There are no dramatic shifts in sound from his other four releases of original material since 2013. He still captivates with music and lyrics that cover a wide breadth of topics. The topics are usually introspective and acutely personal. Dave Cobb produces again. I like this album for its consistency more than his other three releases.
“What Have I Done To Help” is a fine opening with a bass that underpins a lighter acoustic topping with Isbell self-flagellating over his apparent lack of action to help those he has the ability to help. It’s a recurrent theme for Isbell who laments those less fortunate. He believes either his skin colour or status isolate him from their cruel realities. On this album his guitar gets more fluid and adopts many sounds. Here it wails seductively under a repetitive, yet satisfying chorus. “Be Afraid” turns on his fellow artists who fail to speak out about social issues: their self pre-occupation displays an acute lack of self-awareness. The song is 80s rock with a loping snare drum beat and an anthemic chorus with lots of REM guitar reverb. Terrific.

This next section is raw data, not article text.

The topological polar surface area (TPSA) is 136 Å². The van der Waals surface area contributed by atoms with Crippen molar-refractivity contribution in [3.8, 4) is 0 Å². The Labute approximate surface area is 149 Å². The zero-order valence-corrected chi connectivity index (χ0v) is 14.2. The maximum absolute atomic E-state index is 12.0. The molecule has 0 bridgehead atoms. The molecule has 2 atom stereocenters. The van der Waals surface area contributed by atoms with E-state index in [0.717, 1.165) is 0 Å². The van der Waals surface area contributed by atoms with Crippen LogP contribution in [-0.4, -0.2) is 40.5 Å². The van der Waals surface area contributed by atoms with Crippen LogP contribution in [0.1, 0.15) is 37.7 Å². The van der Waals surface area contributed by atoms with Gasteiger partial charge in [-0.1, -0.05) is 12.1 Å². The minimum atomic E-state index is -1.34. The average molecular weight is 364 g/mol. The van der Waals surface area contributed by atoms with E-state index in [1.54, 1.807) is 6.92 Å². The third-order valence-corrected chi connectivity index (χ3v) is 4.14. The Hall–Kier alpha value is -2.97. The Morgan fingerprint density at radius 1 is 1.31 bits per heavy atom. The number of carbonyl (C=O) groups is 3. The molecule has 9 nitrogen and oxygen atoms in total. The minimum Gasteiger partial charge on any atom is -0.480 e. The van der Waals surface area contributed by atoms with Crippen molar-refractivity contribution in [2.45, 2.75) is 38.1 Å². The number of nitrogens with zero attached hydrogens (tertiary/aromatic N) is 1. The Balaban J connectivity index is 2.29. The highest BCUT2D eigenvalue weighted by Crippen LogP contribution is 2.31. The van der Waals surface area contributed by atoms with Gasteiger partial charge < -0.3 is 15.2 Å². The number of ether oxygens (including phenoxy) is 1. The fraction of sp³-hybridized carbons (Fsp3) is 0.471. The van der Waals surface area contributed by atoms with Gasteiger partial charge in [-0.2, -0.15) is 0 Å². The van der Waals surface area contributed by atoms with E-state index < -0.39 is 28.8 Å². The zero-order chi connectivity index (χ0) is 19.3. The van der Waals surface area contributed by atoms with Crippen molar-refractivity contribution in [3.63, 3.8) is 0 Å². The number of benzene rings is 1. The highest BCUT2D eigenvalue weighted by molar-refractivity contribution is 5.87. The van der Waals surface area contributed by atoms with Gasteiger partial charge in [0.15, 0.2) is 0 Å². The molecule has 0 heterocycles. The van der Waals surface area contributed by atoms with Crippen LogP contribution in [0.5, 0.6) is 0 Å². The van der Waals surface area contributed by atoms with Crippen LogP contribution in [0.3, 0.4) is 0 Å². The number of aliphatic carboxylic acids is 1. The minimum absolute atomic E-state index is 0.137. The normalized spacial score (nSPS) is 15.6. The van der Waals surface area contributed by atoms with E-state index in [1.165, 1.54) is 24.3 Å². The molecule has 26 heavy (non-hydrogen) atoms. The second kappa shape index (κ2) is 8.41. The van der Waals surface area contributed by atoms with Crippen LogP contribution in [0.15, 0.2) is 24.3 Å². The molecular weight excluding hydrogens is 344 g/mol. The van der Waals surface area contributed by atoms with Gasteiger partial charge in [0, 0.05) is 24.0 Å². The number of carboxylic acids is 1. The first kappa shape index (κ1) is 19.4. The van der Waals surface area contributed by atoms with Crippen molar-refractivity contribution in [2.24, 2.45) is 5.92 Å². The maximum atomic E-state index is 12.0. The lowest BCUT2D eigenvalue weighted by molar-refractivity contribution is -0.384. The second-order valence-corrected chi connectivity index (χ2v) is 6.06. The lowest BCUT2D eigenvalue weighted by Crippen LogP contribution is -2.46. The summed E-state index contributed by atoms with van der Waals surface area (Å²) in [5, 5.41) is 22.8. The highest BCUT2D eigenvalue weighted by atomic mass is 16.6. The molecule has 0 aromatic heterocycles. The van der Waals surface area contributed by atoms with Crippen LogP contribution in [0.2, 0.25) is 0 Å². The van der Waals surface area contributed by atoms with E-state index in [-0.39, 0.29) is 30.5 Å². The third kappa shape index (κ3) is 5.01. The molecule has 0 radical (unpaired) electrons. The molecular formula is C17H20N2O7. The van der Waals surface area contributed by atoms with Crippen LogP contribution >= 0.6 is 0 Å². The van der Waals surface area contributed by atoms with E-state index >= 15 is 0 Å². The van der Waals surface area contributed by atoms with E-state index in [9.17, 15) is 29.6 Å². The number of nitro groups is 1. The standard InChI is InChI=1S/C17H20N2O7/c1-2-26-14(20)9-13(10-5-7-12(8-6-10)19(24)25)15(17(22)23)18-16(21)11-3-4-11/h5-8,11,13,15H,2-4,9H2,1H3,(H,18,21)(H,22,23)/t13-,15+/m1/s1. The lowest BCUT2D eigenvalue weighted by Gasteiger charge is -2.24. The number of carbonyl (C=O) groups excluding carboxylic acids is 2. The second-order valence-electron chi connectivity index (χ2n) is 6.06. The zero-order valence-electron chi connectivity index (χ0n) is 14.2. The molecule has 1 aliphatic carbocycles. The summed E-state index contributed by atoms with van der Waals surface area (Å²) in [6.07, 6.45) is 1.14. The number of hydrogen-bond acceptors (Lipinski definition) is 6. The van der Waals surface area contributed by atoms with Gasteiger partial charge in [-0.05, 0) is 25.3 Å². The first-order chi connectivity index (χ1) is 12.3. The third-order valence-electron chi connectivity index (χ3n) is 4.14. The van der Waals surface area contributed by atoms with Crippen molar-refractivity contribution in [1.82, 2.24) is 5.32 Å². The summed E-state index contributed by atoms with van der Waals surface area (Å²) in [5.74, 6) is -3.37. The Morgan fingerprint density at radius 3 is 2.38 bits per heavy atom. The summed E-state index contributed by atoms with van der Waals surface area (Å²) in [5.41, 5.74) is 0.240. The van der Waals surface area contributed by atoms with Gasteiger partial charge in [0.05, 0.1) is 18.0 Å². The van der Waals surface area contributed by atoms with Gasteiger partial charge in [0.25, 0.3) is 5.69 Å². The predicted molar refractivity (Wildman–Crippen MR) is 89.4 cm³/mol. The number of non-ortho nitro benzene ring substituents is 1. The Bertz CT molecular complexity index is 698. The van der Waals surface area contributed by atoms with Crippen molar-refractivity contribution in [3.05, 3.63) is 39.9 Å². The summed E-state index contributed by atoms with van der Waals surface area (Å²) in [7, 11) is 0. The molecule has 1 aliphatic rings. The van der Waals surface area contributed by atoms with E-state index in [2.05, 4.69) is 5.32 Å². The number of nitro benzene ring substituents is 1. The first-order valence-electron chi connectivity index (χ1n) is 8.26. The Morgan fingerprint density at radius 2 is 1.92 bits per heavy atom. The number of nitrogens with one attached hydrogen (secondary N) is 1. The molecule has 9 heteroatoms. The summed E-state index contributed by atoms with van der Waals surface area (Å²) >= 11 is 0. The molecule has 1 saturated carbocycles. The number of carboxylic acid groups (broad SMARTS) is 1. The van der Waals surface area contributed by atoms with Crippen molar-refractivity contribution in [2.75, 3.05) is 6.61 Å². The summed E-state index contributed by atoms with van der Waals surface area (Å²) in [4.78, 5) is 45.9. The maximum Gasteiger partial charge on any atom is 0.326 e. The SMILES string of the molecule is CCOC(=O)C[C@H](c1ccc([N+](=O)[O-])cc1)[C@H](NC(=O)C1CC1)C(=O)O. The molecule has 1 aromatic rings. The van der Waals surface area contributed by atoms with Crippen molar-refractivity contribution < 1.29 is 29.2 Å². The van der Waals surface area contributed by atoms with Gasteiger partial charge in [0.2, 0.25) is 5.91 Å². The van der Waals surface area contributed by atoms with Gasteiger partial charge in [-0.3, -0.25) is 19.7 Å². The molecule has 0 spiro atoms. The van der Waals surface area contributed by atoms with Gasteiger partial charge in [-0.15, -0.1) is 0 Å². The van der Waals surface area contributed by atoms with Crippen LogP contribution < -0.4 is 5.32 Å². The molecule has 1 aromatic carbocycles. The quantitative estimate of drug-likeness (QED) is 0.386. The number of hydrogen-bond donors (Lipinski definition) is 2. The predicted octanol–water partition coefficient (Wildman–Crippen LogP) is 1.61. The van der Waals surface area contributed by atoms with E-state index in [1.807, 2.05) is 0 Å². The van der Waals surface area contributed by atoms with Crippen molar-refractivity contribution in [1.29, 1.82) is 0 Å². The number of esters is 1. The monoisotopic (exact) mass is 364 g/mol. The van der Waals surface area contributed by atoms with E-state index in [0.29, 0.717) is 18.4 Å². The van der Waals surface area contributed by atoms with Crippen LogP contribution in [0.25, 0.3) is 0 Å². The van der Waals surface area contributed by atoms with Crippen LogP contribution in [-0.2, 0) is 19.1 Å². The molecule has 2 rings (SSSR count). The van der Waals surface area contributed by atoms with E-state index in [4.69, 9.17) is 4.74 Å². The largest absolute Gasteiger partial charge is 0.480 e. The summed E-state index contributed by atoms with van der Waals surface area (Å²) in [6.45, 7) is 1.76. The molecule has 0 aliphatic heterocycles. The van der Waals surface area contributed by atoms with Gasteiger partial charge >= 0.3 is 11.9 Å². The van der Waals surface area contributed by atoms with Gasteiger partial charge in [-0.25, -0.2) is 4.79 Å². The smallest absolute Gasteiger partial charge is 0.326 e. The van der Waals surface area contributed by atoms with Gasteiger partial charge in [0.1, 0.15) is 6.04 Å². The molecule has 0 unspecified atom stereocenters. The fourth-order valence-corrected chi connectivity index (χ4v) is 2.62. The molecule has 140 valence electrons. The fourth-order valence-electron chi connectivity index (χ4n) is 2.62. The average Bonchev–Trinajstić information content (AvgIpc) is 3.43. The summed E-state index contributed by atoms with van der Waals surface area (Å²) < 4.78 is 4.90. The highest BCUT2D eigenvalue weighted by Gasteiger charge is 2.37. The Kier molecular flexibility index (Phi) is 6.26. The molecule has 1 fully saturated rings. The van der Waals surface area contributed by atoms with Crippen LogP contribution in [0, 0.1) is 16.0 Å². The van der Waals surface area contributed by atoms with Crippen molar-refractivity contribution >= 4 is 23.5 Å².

In the same way “Overseas” hits a heavy rock groove. An insistent and thudding beat eventually gives over to an electric solo guaranteed to sell a few million air guitars. Apparently there are two angles to the story; it was initially spawned out of separation from his musician wife (Amanda Shires) when she embarked on a solo tour. The first opening bars of “Running With Our Eyes Closed” has you again back in the 80s with a Mark Knopfler guitar sound, however, the song broadens out to generic FM Radio rock. All the time Isbell can pick a deft phrase or riff. The voice is uniquely mellifluous; the words, melody, arrangements are perfect throughout.